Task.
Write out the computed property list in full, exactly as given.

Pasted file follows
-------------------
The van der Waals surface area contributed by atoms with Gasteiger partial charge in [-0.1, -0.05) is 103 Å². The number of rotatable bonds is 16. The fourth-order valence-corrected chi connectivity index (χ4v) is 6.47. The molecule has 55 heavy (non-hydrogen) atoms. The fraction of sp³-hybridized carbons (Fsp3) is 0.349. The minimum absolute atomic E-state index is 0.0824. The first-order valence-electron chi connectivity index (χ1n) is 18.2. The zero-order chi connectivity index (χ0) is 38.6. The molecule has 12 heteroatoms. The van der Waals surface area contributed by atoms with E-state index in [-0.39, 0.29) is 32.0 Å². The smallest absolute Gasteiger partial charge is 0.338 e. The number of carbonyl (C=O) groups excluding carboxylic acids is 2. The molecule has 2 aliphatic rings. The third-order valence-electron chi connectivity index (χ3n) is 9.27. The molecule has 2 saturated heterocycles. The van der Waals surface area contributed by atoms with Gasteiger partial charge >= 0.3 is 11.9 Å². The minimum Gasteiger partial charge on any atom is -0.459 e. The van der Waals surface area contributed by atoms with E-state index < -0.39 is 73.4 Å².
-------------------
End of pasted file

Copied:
The van der Waals surface area contributed by atoms with Gasteiger partial charge in [-0.1, -0.05) is 103 Å². The number of rotatable bonds is 16. The fourth-order valence-corrected chi connectivity index (χ4v) is 6.47. The molecule has 55 heavy (non-hydrogen) atoms. The fraction of sp³-hybridized carbons (Fsp3) is 0.349. The minimum absolute atomic E-state index is 0.0824. The first-order valence-electron chi connectivity index (χ1n) is 18.2. The zero-order chi connectivity index (χ0) is 38.6. The molecule has 12 heteroatoms. The van der Waals surface area contributed by atoms with E-state index in [-0.39, 0.29) is 32.0 Å². The smallest absolute Gasteiger partial charge is 0.338 e. The number of carbonyl (C=O) groups excluding carboxylic acids is 2. The molecule has 2 aliphatic rings. The third-order valence-electron chi connectivity index (χ3n) is 9.27. The molecule has 2 saturated heterocycles. The van der Waals surface area contributed by atoms with Gasteiger partial charge >= 0.3 is 11.9 Å². The minimum Gasteiger partial charge on any atom is -0.459 e. The van der Waals surface area contributed by atoms with E-state index < -0.39 is 73.4 Å².